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Researchers use PEM fuel cell reactor to convert biomass-derived acetone into isopropanol; new biomass to fuels pathway

3 October 2012

A team from the University of Wisconsin-Madison, University of Massachusetts-Amherst and Gwangju Institute of Science and Technology of South Korea has demonstrated the feasibility of using proton-exchange-membrane (PEM) reactors electrocatalytically to reduce biomass-derived oxygenates into renewable fuels and chemicals.

George Huber, UW-Madison professor of chemical and biological engineering, and his collaborators used a PEM fuel cell reactor to reduce the model biomass compound acetone into isopropanol— a chemical compound with a wide variety of pharmaceutical and industrial applications, including as a gasoline additive—on an unsupported platinum cathode. The advance paves the way for researchers to convert biomass molecules such as glucose into hexanes, which are significant components of gasoline currently derived by refining crude oil.

A paper on their work is published in the journal ChemSusChem.

Unlike other technologies that use large quantities of hydrogen gas to convert biomass to biofuels, the team’s process is driven by electricity. To reduce biomass molecules into fuel, Huber’s team feeds water into the anode side and passes an electric current through the water to generate protons and electrons. The electrons run through a circuit and the protons pass through the proton-exchange membrane to the cathode side, where they generate hydrogen. The hydrogen reacts with the biomass molecule and reduces it to fuel, while oxygen exits the system.

The current efficiency (the ratio of current contributing to the desired chemical reaction to the overall current) and reaction rate for acetone conversion increased with increasing temperature or applied voltage for the electrocatalytic acetone/water system. The reaction rate and current efficiency went through a maximum with respect to acetone concentration. The reaction rate for acetone conversion increased with increasing temperature for the electrocatalytic acetone/hydrogen system. Increasing the applied voltage for the electrocatalytic acetone/hydrogen system decreased the current efficiency due to production of hydrogen gas.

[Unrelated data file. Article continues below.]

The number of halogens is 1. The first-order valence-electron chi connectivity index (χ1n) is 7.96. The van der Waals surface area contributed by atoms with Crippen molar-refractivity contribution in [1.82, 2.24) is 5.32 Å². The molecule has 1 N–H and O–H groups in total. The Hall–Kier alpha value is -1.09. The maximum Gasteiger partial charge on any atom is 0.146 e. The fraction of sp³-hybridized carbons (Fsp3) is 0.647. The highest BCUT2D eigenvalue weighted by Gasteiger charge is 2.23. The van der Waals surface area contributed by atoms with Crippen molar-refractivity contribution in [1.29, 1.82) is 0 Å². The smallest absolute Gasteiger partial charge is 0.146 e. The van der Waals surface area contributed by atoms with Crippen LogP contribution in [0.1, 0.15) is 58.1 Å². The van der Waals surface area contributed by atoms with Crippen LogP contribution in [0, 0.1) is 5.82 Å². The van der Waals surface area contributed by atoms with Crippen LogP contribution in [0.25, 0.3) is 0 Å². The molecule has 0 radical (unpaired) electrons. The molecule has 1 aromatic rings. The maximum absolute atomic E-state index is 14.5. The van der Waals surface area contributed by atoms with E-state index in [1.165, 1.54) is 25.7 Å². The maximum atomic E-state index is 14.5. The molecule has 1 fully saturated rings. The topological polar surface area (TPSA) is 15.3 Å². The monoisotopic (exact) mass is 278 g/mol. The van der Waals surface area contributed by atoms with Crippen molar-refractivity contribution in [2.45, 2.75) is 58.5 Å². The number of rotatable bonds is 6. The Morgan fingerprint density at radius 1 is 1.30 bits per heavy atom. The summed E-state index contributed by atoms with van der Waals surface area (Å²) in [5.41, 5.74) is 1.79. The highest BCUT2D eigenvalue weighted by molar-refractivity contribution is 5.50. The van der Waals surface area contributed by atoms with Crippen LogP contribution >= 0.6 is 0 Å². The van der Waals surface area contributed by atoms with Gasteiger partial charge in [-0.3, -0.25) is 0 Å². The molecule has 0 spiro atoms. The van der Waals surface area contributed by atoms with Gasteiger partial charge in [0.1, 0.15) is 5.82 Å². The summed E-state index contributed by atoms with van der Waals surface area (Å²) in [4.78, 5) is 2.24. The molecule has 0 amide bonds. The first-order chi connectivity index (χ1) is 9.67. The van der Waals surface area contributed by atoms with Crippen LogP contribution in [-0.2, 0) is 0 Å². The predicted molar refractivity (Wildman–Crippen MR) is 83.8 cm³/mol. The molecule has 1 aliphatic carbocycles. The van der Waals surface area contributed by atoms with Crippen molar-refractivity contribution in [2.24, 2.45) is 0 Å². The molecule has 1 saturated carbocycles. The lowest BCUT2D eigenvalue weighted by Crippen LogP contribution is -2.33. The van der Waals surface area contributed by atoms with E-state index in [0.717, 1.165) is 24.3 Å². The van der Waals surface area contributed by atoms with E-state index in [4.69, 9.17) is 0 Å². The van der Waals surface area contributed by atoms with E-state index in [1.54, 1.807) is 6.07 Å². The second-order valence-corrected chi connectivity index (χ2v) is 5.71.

—Green et al.

Huber’s team demonstrated the biomass-to-biofuel reduction process in a continuous-flow reactor. The process yields 50% more liquid fuel over ethanol fermentation processes.

At the production level, the process also could be modular, making it potentially a scalable technology with which reactors could be close to the biomass, and run at night with less expensive electricity, says Huber.

In future work, Huber hopes to improve the catalysts and membranes in the fuel cell to make the process more efficient. While the team used acetone and a few other molecules as their proof-of-concept, one of Huber’s goals is to repeat the process with sugar.

Huber received support for the research from the University of Massachusetts Commercial Venture and Intellectual Property Technology Development Fund.

Resources

  • Green, S. K., Tompsett, G. A., Kim, H. J., Kim, W. B. and Huber, G. W. (2012), Electrocatalytic Reduction of Acetone in a Proton-Exchange-Membrane Reactor: A Model Reaction for the Electrocatalytic Reduction of Biomass. ChemSusChem. doi: 10.1002/cssc.201200416

October 3, 2012 in Biomass-to-Liquids (BTL), Biorefinery, Catalysts, Fuel Cells, Fuels | Permalink | Comments (7) | TrackBack (0)

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Comments

Conversion of hexoses to hexane (and pentoses to pentane?) would be a huge advance.  As hydrocarbons, they self-separate from water by gravity and require no distillation.

Converting all of the carbon in a biomass stream to hydrocarbons would solve the motor fuel problem.  The issue is going to be finding a catalyst cheaper than Pt, because a cell for intermittent operation on excess electricity needs to have low capital cost to be competitive.

The element is K.

Oh my bad...I had a brain fart. Not K lol. I must be thinking about catalytic converters or something.

Oh god I'm tired. I meant Potassium, K not platinum Pt. Jeeez....

The work sounds intriguing. Will the burning of this as fuel release carbon? If so, isn't it a really expensive way to make no difference? If the end result is carbon neutral or even reduced, I'm all for it.

It's better to use waisted co2 then any other feedstock like they did in this experiment. It's been a while that i say to install a co2 converter in the exhaust flow of gasoline/diesel cars and truck and also the co2 output of electrical powerplant and convert this into fuels and recirculate it at the input.

You're not familiar with the Second Law of Thermodynamics, are you?

makes more sense than the BS about powering cars with hydrogen.

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